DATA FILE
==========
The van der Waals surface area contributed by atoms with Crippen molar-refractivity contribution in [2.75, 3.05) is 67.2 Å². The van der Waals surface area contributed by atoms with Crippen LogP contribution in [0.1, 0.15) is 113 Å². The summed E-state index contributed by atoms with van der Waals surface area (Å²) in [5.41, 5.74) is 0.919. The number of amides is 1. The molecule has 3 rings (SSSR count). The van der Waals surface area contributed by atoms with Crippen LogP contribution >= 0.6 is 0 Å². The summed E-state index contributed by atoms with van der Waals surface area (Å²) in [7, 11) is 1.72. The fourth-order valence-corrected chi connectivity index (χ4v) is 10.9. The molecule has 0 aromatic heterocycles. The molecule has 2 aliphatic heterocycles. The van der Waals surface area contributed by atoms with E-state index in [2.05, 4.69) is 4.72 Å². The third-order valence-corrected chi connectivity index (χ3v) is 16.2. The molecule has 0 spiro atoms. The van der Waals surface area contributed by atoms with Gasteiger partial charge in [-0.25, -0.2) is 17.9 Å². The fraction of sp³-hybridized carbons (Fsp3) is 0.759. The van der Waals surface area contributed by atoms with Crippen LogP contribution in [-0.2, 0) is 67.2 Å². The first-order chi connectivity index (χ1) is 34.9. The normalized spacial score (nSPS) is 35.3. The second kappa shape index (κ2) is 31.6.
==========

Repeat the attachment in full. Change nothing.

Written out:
The van der Waals surface area contributed by atoms with Crippen molar-refractivity contribution in [2.75, 3.05) is 67.2 Å². The van der Waals surface area contributed by atoms with Crippen LogP contribution in [0.1, 0.15) is 113 Å². The summed E-state index contributed by atoms with van der Waals surface area (Å²) in [5.41, 5.74) is 0.919. The number of amides is 1. The molecule has 3 rings (SSSR count). The van der Waals surface area contributed by atoms with Crippen LogP contribution >= 0.6 is 0 Å². The summed E-state index contributed by atoms with van der Waals surface area (Å²) in [7, 11) is 1.72. The fourth-order valence-corrected chi connectivity index (χ4v) is 10.9. The molecule has 0 aromatic heterocycles. The molecule has 2 aliphatic heterocycles. The van der Waals surface area contributed by atoms with E-state index in [2.05, 4.69) is 4.72 Å². The third-order valence-corrected chi connectivity index (χ3v) is 16.2. The molecule has 0 spiro atoms. The van der Waals surface area contributed by atoms with Gasteiger partial charge in [-0.25, -0.2) is 17.9 Å². The fraction of sp³-hybridized carbons (Fsp3) is 0.759. The van der Waals surface area contributed by atoms with Crippen LogP contribution in [-0.2, 0) is 67.2 Å². The first-order chi connectivity index (χ1) is 34.9. The normalized spacial score (nSPS) is 35.3. The second kappa shape index (κ2) is 31.6.